In addition, beyond the purely philosophical and linguistic issues addressed by these formulations of a basic rule for understanding the divine attributes lies a crucial question of the logic of theological system—of the theological reason for formulating the rule in this particular way. Those modern writers who take the concept as purely philosophical and therefore miss the point of the traditional treatment, which always assumed that the denial of composition was made for the sake of the right understanding of the doctrine of the Trinity and of the divine attributes. Aquinas himself, like Alexander of Hales and like many theologians in the subsequent tradition, recognized the potential for misunderstanding caused by a juxtaposition of divine simplicity with the doctrine of the Trinity: the assumption of “threefold personality … in God,” inasmuch as it indicates number and, given that “number always follows division,” appears to contradict the notion of “supreme simplicity” in God, unless as has been consistently the case in the Christian tradition, the notion of divine “persons” is carefully defined to avoid the analogy with human persons or distinct “centers of consciousness.” Yet, neither Aquinas nor later writers, whether Roman Catholic or Protestant, were ready to give up either of these points of doctrine (simplicity or Trinity) that had been so intimately related in patristic orthodoxy—indeed, virtually all theologians we will examine on this point, whether medieval scholastics like Aquinas, Reformers like Calvin and Musculus, or subsequent Protestant scholastic writers like Perkins, Turretin, Howe, and Rijssen, held to the patristic assumption that, far from contradicting the doctrine of the Trinity, the notion of divine simplicity offered profound support to an orthodox doctrine of the triune God. In its affirmation that God is one and also three, the church consistently assumed that God was one in essence and three in persons or hypostases—one in one way and three in another—and that personal distinction was to be necessarily correlated with essential identity.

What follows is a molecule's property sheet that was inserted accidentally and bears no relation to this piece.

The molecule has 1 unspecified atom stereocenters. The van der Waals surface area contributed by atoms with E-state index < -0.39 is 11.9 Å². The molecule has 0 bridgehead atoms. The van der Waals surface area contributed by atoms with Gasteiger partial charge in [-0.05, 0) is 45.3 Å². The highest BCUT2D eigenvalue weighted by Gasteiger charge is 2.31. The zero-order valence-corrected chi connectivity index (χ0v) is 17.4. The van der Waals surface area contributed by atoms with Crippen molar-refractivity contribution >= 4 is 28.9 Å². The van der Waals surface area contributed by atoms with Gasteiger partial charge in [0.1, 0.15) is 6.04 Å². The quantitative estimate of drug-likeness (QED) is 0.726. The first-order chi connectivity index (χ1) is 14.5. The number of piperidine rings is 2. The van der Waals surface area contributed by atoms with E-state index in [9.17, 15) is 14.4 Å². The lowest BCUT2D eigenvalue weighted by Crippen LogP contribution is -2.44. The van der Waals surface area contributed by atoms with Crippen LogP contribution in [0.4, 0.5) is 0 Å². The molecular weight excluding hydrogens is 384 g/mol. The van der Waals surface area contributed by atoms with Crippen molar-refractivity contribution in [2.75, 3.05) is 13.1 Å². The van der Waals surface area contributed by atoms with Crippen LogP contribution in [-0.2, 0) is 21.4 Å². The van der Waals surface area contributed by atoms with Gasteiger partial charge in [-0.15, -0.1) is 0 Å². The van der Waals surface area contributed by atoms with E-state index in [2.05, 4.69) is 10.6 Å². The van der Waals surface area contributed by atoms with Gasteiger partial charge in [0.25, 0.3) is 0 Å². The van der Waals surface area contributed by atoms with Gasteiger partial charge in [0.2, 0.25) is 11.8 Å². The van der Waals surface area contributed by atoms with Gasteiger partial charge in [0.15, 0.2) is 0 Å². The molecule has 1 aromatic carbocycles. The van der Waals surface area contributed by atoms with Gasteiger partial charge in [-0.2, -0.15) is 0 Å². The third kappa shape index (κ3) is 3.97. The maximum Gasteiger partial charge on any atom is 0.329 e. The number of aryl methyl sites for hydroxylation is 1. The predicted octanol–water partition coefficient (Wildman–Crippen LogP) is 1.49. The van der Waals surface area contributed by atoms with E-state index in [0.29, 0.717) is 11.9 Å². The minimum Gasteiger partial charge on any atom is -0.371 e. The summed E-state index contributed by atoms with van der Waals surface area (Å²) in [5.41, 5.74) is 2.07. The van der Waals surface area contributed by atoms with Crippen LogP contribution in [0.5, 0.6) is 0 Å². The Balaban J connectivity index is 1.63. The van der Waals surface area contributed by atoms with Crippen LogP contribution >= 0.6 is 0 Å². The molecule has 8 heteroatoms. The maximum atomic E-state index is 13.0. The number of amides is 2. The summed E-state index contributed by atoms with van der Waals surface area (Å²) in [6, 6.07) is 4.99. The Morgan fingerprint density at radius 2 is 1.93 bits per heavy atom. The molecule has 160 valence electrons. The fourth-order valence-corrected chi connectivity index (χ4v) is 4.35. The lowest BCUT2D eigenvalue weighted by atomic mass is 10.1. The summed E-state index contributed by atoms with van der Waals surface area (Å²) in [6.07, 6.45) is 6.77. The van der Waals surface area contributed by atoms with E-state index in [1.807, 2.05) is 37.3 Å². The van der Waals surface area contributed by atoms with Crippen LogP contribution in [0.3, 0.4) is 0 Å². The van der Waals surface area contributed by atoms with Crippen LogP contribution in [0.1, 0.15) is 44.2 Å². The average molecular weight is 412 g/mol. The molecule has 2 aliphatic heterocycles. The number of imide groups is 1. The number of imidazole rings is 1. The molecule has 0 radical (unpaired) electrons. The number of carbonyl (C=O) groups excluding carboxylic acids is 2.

We recognize in the first place that the Reformed orthodox version of the rational distinction of attributes conforms to the general structuring of the orthodox system around the epistemological problem of the finitum non capax infiniti and its resolution in the explication of the eternal decree and its execution of the sovereign will of God in and for the temporal economy. Here we see both a statement of the non capax and an approach to the divine relatedness: the mind cannot conceive of the way in which the attributes belong to the utter simplicity of the divine essence; nonetheless, the distinct attributes are correctly distinguished by reason in the effects and operations of God in the world—and these effects and operations rightly and genuinely reveal the identity of God, indeed, the indivisible essence of the utterly simple Godhead. The effect of this distinction, like the effect of the distinction between the decree and its execution, is to direct attention away from the divine essence toward the divine economy: this in the reputedly speculative doctrine of the divine attributes! In practical terms, this economic direction of the language points directly toward the Protestant orthodox insistence that all of the attributes have implications for piety and toward the intensely practical sections found not only in the English Puritan discussions of the divine attributes but also in many of the continental Reformed presentations of the attributes.